So here’re the thing. I mean, the thing is…
I have been thinking about “the thing” since I left Terminal 5 last night.
Earlier this week, someone asked me to read their work and I said, “Would you like me to look at it as a reader or a critic?” to which the response was along the lines of, “Is that even possible?” And the answer is both yes and no. You can never stem the tide, but you can turn the faucet way down.
I think that it’s a habit you pick up along the way, as a means of retaining some of the pure pleasure and enjoyment in the art that you love. But it’s also a habit that, as a critic, you’re not allowed to indulge in often, or at least publicly, because your lifeblood is intellectualizing and contextualizing text into a system of broader concepts and patterns, interpretations and connections. You must prove that you are seeing what others might miss and you have to back that up. Fair is fair, after all.
But even critics circle back around that question of authenticity, it’s like blood in the water to a shark. They’ll at least swim over and have a peek, although they’re often hesitant to indulge in a bite.
I’m often teased about what has been referred to as my “unbridled enthusiasm” for certain musicians and writers and artists, what have you. And I get it… up to a certain point. I know that there is something just the tiniest bit silly about my penchant for reverting to teenage fandom, starry-eyed gazes. I know that I look a bit weird clutching my hands to my chest and swaying with my eyes closed to a certain track.
But look. I could contextualize why I love music for you all. I mean, I’m certainly CAPABLE of using that language, I have access to it, it’s not really an issue for me.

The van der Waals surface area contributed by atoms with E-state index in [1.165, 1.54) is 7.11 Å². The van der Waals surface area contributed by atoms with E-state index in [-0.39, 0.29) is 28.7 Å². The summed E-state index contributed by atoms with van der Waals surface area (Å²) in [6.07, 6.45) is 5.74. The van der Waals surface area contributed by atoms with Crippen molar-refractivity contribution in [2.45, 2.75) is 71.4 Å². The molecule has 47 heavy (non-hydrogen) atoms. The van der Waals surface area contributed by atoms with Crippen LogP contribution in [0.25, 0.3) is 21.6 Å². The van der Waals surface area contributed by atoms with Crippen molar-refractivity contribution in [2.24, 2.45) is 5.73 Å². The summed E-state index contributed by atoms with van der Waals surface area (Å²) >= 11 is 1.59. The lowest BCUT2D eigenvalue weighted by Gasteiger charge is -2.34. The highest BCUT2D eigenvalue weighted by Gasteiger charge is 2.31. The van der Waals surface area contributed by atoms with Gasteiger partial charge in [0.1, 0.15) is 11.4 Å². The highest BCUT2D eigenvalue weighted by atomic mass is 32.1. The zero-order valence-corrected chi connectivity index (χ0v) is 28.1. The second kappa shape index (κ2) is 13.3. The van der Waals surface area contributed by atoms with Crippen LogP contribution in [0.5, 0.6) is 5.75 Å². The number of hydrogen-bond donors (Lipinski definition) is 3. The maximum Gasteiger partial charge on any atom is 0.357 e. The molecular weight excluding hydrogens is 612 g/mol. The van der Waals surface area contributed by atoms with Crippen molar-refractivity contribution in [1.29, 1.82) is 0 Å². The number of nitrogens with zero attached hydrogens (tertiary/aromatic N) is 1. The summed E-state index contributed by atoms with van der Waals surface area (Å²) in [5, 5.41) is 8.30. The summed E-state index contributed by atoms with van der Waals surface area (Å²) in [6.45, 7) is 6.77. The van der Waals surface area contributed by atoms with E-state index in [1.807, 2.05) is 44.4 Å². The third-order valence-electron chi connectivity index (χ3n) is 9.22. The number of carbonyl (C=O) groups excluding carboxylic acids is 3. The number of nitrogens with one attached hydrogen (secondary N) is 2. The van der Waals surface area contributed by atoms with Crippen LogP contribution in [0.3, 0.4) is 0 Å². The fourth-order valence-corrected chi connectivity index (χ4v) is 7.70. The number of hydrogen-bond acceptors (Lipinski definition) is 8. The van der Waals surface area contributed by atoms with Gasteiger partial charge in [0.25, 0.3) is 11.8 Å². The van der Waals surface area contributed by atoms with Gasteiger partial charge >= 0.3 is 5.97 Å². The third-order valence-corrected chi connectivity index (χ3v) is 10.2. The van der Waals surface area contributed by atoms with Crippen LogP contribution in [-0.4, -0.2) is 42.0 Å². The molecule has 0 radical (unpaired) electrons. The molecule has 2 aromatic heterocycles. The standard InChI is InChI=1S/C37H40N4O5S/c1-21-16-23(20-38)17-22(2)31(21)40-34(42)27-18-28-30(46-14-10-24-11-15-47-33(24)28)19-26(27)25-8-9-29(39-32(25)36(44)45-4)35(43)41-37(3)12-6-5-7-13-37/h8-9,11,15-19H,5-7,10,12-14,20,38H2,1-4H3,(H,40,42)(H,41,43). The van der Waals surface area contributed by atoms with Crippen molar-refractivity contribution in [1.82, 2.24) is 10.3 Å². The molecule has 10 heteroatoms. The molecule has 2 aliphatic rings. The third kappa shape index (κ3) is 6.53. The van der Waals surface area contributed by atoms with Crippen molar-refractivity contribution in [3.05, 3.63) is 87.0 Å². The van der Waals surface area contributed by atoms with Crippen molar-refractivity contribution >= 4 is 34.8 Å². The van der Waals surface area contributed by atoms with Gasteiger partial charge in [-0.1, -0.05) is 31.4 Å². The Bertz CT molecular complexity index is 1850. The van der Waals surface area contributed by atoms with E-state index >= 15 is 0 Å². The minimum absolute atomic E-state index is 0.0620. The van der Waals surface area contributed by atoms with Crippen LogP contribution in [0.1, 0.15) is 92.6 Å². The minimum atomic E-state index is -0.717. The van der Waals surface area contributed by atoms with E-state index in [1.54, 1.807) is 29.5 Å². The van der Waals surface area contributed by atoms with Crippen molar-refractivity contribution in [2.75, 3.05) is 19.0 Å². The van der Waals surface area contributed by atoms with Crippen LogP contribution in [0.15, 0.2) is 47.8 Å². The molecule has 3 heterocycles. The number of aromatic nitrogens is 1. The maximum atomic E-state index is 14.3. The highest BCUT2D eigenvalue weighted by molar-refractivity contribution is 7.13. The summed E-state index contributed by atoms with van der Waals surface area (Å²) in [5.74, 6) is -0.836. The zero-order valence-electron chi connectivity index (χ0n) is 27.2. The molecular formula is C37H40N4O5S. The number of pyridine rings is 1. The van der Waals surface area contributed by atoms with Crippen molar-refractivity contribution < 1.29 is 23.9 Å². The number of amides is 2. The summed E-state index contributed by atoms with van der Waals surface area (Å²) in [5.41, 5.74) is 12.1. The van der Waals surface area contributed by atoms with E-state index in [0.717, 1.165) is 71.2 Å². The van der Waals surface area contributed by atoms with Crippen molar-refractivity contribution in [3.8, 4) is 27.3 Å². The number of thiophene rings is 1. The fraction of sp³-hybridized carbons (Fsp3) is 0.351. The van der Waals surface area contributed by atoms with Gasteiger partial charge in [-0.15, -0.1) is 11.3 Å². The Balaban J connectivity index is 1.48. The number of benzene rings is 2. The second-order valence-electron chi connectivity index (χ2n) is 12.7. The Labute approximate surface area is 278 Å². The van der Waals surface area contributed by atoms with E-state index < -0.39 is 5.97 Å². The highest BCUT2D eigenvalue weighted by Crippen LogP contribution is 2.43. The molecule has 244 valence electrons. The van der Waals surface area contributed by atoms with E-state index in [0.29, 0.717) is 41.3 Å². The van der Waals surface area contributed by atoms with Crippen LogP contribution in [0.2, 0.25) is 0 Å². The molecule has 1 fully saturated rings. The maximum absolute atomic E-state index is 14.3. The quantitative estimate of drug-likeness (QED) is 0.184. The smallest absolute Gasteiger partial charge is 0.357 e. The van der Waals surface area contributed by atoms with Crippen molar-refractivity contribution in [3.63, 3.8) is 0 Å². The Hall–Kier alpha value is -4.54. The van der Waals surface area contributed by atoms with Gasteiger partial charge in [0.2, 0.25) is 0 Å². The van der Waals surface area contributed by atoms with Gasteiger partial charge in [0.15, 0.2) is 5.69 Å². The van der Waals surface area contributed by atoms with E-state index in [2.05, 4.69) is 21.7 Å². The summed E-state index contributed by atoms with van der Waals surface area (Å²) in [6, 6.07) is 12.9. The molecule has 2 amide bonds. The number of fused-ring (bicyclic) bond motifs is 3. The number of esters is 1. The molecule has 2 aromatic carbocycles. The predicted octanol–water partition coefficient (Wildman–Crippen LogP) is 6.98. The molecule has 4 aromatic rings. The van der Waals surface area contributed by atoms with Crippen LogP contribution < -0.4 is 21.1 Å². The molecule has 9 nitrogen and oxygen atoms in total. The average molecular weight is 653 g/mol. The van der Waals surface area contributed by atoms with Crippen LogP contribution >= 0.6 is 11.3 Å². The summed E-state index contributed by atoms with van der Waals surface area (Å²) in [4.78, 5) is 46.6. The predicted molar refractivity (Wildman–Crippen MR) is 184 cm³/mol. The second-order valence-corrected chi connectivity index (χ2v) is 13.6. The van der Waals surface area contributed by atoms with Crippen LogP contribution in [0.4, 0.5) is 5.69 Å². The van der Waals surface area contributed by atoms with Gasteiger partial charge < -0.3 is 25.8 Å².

My question becomes… how often are we able to just indulge in the things that we love? And when we’re offered the opportunity, holy shit. Why don’t we indulge in them even MORE? And I truly feel that every critic (or rather, what I would consider to be every GOOD critic – topic for another day) feels that this question is important, even when they’re doing their job. In fact, I believe that having this question in the forefront of your mind might just be the missing piece that enables thoughtful, provocative, useful criticism.
Hey, don’t get me wrong. I can snipe and snark with the best of ‘em. I could write you a review explaining why such and such a track was vital to the setlist or how St. Vincent’s morphing stage persona is vitally important to gender issues, particularly in music, or I could start dissecting the influence that David Byrne had on what happened up there last night on stage.
Or I could tell you that the show made my freaking life. For a few hours (and maybe it’s the only chance that I would have all day, or will have all week or all month), I got to truly, deeply love something. Just love it. And I didn’t have to appropriate it or analyze it.
I just had to love it.
And that’s the source of my enthusiasm. I think that I’m going to stick with it.